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Three reasons Caylee's Law is dumb
There's no need to rehash the merits of (or lack thereof) the case, but what's happened since is worth noting. Especially, Caylee's Law, which has offically "gone viral."
Put forth by activist Michelle Crowder "Caylee's Law," is a proposed federal bill that would charge parents with a felony (a FELONY) for not reporting a missing child within 24 hours, or if they fail to report the death of a child within an hour.
If you want an indepth read on why this is a bad idea, you can click over to the Huffington Post, but here's a quick three.
1.) It won't work.
At least not in the way its supporters would have you believe. As pointed out in the Huffpost piece, there is obviously a question of enforcement. But more than that, the law puts stiff sentences on lesser crimes as adhoc punishment when there is not enough evidence to prosecute for major ones.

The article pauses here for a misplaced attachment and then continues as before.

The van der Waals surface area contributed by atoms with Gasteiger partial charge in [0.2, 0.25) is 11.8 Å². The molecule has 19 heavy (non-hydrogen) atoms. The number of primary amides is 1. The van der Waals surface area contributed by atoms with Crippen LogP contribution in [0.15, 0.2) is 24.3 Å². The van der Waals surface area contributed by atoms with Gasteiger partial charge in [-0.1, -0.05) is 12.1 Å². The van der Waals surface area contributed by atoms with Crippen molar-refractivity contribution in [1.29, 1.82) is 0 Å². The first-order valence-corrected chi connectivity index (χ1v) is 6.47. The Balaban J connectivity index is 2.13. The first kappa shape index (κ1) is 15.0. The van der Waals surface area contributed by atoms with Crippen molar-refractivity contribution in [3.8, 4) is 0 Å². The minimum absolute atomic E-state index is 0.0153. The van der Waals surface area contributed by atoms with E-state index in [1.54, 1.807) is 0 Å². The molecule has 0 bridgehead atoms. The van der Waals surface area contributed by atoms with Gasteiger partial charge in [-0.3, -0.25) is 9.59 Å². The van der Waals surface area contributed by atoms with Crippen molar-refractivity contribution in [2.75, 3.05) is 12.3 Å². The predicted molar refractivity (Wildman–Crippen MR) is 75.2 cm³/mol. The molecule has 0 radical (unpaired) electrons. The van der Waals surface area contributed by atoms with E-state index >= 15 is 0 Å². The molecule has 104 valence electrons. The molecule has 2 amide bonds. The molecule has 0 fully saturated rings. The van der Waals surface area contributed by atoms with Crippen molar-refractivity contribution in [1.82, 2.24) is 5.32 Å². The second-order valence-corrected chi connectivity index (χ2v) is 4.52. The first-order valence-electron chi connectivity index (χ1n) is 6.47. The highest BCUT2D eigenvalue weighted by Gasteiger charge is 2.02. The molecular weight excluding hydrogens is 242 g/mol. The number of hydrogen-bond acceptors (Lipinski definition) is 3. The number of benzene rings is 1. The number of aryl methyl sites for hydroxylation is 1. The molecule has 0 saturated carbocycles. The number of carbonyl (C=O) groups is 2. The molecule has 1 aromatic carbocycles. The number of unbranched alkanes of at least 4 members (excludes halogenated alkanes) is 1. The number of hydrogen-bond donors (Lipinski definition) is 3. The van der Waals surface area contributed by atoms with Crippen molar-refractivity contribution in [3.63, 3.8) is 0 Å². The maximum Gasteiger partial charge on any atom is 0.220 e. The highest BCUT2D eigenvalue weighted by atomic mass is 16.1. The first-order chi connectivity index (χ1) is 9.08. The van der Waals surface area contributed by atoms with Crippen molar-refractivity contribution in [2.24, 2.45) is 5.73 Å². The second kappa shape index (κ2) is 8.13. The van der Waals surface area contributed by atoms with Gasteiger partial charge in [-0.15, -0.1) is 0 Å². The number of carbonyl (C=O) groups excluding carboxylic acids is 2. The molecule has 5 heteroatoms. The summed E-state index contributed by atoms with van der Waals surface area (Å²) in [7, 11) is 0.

Guilty until proven innocent means little if you keep moving the lines.
Which brings up point two.
2.) There are already laws covering this.
From the Huffpost: "We already have laws against murder, child abuse, and child neglect. When you pass laws that make it easier to imprison people in cases where the state doesn't have enough evidence to prove the crime everyone knows they're actually prosecuting, you undermine the integrity of the justice system."
Which brings up point three.
3.) This has nothing to do with justice.
Caylee's Law, for its good intent, isn't about justice. It's about vengence. It's about punishing someone, anyone, because they couldn't punish Casey Anthony. At best it's conterproductive and redundant. At worst it's another move toward a police state.